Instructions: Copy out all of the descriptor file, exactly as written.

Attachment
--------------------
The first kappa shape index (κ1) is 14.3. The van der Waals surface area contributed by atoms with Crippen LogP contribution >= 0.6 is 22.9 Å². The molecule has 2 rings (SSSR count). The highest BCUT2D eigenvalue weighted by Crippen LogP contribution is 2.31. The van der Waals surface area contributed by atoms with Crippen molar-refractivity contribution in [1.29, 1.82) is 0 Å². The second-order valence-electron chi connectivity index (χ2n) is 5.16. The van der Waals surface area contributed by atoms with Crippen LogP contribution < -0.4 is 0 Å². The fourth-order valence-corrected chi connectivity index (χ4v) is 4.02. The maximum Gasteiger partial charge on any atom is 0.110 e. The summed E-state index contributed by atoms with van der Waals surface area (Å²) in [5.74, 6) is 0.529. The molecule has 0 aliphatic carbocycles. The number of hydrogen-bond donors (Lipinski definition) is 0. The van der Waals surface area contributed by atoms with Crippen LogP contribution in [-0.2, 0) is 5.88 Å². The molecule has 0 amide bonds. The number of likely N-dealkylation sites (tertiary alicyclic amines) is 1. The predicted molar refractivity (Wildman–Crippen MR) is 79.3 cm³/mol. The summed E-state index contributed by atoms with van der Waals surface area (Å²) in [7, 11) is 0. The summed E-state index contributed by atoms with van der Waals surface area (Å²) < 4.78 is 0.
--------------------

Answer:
The first kappa shape index (κ1) is 14.3. The van der Waals surface area contributed by atoms with Crippen LogP contribution >= 0.6 is 22.9 Å². The molecule has 2 rings (SSSR count). The highest BCUT2D eigenvalue weighted by Crippen LogP contribution is 2.31. The van der Waals surface area contributed by atoms with Crippen molar-refractivity contribution in [1.29, 1.82) is 0 Å². The second-order valence-electron chi connectivity index (χ2n) is 5.16. The van der Waals surface area contributed by atoms with Crippen LogP contribution < -0.4 is 0 Å². The fourth-order valence-corrected chi connectivity index (χ4v) is 4.02. The maximum Gasteiger partial charge on any atom is 0.110 e. The summed E-state index contributed by atoms with van der Waals surface area (Å²) in [5.74, 6) is 0.529. The molecule has 0 aliphatic carbocycles. The number of hydrogen-bond donors (Lipinski definition) is 0. The van der Waals surface area contributed by atoms with Crippen LogP contribution in [-0.2, 0) is 5.88 Å². The molecule has 0 amide bonds. The number of likely N-dealkylation sites (tertiary alicyclic amines) is 1. The predicted molar refractivity (Wildman–Crippen MR) is 79.3 cm³/mol. The summed E-state index contributed by atoms with van der Waals surface area (Å²) in [7, 11) is 0. The summed E-state index contributed by atoms with van der Waals surface area (Å²) < 4.78 is 0.